FILE - Schoolchildren pass by an old circular Tulou earth house, which are the traditional homes of China's minority Hakka people, in Yongding village, Fujian Province,  December 15, 2005.
FILE - Schoolchildren pass by an old circular Tulou earth house, which are the traditional homes of China's minority Hakka people, in Yongding village, Fujian Province, December 15, 2005.

HONG KONG - At Damon Huang’s family home in Shakou, a small town in southern China, it’s not uncommon to hear three varieties of Chinese spoken throughout the day. 

There’s Hakka, the language of his ancestors; Cantonese, the dominant regional dialect of Guangdong Province; and Mandarin, the national variety that most foreigners recognize as “Chinese.” Each dialect serves a unique purpose in Huang’s life, spoken either at home, in school, or at work

“I will use Mandarin in some formal occasions. I will use Cantonese with my friends when we have fun and we go outside. I will use Hakka with some family members,” Huang said over a long holiday weekend at home in Shakou. 

Huang, 21, left his agricultural town in middle school to study in the county seat and is now a university student in Guangzhou, one of southern China’s many megacities. While less educated, his parents have also moved onto better opportunities in the nearby industrial city of Foshan – like millions of other families from rural towns – taking his 3-year-old brother with them. 

Speaking Hakka is a common activity that still unites Huang with his grandparents in Shakou and his parents in Foshan, but it’s also changing. When his little brother calls the family, everyone switches from Hakka to Mandarin. 

“My little brother, even though we live in Foshan we [try] to teach him Hakka,” Huang said, “But he is not learning Hakka, he is learning Mandarin, so until now he cannot speak Hakka.” 

The Huang family is just one example of how linguistic diversity is slowly dying in China, according to Arthur Thompson, a linguistics PhD candidate at the University of Hong Kong. Thompson is studying Huangalong with his colleagues J. Joseph Perry and Jonathan Havenhill, both assistant professors at HKU’s Department of Linguistics, as part of an ongoing project on Hakka in Shakou. 

Hakka is spoken by 34 million people worldwide – including in Hong Kong, Taiwan and among overseas Chinese in Southeast Asia – and claims some of China’s most famous leaders including Sun Yat-sen, the father of modern China and Hong Xiuquan, the leader of the Taiping Rebellion.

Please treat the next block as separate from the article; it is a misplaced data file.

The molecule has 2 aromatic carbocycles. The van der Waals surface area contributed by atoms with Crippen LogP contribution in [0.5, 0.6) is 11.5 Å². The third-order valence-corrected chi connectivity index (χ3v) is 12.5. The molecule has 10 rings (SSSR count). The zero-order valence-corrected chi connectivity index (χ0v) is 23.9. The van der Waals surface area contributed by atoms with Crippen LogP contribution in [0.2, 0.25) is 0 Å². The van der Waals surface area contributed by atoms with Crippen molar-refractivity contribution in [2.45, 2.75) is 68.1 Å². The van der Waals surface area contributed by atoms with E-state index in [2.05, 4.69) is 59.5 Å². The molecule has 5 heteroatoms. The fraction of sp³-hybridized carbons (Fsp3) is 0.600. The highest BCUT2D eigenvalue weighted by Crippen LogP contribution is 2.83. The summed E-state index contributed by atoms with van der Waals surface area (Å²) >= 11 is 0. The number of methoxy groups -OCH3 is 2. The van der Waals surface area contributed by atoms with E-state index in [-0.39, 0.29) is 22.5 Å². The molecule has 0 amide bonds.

Despite its historic significance, within mainland China, it is being pushed out in favor of Mandarin, the “standard” variety of Chinese originating from Beijing. 

Much of this change has been driven by China’s dramatic rural to urban migration, which has seen hundreds of millions of people like the Huang family move from the countryside to cities like Foshan and Guangzhou over the past thirty years. Many of these migrants end up dropping their hometown or county dialect for the local standard. 

“That’s why [Huang] has this sense that Hakka is dying because he can already see that it’s not really useful outside of his family. That’s even more triggered by the fact his brother, has never even grown up in Shakou at all and probably won't get any education at all in Shakou," said Thompson.

“This is happening quite a lot across China. I think this model can be extrapolated, across many different Chinese languages and not specific to Hakka," he also said. 

Southern China has been particularly hard hit as one of the most linguistically diverse areas of the country now turned economic and factory powerhouse. Nationwide, there are around ten major varieties of Han Chinese, according to the Linguistic Atlas of Chinese Dialects, in addition to the many languages of China’s 55 ethnic minority groups. Almost all of them are on the decline. 

While Taiwan recently passed a law protecting minority languages like Hakka, China has not done the same beyond a limited amount of public programming on local television. It also does not recognize varieties of Chinese as official “languages,” although some like Cantonese – also known as Yue – are spoken by 91 million people worldwide. Many of these “varieties” are mutually unintelligible with standard Mandarin and often have a different number of tones and vocabulary.

With the loss of Hakka, southern China will slowly lose elements of its history. Hakka was spread through the migration of the Hakka people from the north hundreds of years ago and survived often violent confrontations with other ethnic groups to settle southern China and southeast Asia. 

In the contemporary era, as well, Hakka’s declining presence will have important political consequences that can already be seen in Huang’s Mandarin-only speaking younger brother. 

“That’s the kind of kid the Chinese government wants: Damon’s little brother, who will grow up from three speaking Mandarin fluently and have no ties to his linguistic diversity at all – and that way he will be wiped from any regional identity. He will just see himself as southern Chinese,” Thompson said. 

He said that a binary distinction is easier for the government to manage: northern versus southern Chinese, rather than identify by varying village or linguistic group. This kind of dichotomy seems to broadly line up with a greater ongoing campaign in China to stress Chinese identity as both Han and Mandarin speaking under President Xi Jinping, particularly in regions that are home to large numbers of minorities like Tibet and Xinjiang. 

Thompson said while Hakka could still be found in Guangdong, it was “only a matter of time” before younger Chinese stop speaking the languages of their parents if current trends continue.